Some people can see some types of flicker in lighting, just by looking. Other problems caused by flickering lights only catch up with us in the edit, where a slowly-moving bar of darkness seems to roll slowly through the frame as the timeline is played. It's hard to predict where these problems will occur, but there's one piece of pocket technology that can help us all out.
This used to be a simple problem when most flicker in lighting was based on the fact that mains electricity cycles 50 or 60 times a second and movie cameras went at 24 frames per second with a global (or effectively global) shutter. That would usually create quick, immediately-obvious pulsating, or possibly a rather dangerous slow fade that could take tens of seconds to affect overall exposure in a way that was serious but not immediately obvious. Flicker has become a lot more complicated in the last decade or so, ever since the advent of new types of lights and cameras with rolling shutters, which can interact in complicated ways.
Enter the cellphone
For more information on how flicker happens, have a look here. Understanding why it happens, though, doesn't help us to avoid it. Happily, there's a pretty good way to establish whether a light is likely to flicker, using a cellphone. It won't give us any idea as to how to avoid flicker that does exist, but it will separate lights into the categories of most likely flicker safe and definitely not flicker safe. Any photo or video of a light might reveal flicker, but the trick is to stick the phone's camera right into the light source so that the phone is forced to reduce its exposure time to a minimum. Doing this means that the phone's electronic “shutter” is only “open” for a very brief period. If it's open for longer, the shot may catch several sequential flashes from the flickering light source, potentially averaging out the exposure and making things harder to spot.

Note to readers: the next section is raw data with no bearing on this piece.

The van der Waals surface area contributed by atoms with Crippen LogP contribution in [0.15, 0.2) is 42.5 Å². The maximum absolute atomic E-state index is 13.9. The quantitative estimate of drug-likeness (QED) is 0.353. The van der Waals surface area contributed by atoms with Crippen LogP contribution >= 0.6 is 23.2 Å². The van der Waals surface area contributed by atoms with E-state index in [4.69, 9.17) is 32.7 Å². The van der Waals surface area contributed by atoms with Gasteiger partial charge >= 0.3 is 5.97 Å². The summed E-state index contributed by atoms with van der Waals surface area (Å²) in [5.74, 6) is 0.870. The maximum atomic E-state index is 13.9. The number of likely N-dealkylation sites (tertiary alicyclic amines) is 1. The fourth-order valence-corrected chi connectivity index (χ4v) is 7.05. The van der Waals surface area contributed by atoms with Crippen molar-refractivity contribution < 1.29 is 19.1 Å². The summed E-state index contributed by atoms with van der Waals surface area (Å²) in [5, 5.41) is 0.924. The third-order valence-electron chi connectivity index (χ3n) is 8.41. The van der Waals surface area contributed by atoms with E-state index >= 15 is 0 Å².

The resulting images tend to be essentially a white field or a blurry extreme close-up of a light with dark bars across it (note that these are not supposed to be pretty pictures, they're supposed to be diagnostic data.) Consider the image below, which shows the backlight of a slightly older LCD monitor using a cold-cathode fluorescent (CCFL) backlight. CCFLs generally flicker and can cause a pulsating effect in the image on the monitor's display; notice that the colour actually changes from yellowish to bluish as the flicker occurs, resulting in pale yellow and blue bands.
CCFL backlight on a TFT-LCD monitor
The following image is of a coil of LED tape that's been used to illuminate a prop oil lamp from inside. The LED tape itself doesn't cause flicker, but in this instance, it's being driven by a rather poor-quality power supply which is causing flicker.
A coil of LED strip in a prop, driven by a slightly less than ideal power supply
This last one is so destroyed by flicker that it's barely clear what we're looking at. It's actually an LED light in a kitchen fitting, but it's an interesting example of what happens when we run LEDs from mains power using the cheapest possible approach. Since the mains changes polarity tens of times a second, LEDs are diodes, and diodes only conduct electricity in one direction, they only illuminate half the time. This sort of flicker is sometimes visible to the naked eye, especially if we wave something around in the light.
Mains frequency driven LED with very severe flicker
Finally, a good example. This is a reasonable-quality LED replacement MR16 in a birdie parcan; it's a 10-watt LED cluster, so without an extremely short shutter time this would be a blaze of white. It's impossible to view directly with the naked eye. The MR16's electronics are doing a good job of driving the four LEDs continuously and we could probably use these lights to illuminate subjects to be shot at any frame rate, colour quality notwithstanding.
Good-quality LED MR16 replacement with no flicker
So that's how we can use a cellphone to help predict flicker performance. Handy, eh?
Title image courtesy of Shutterstock.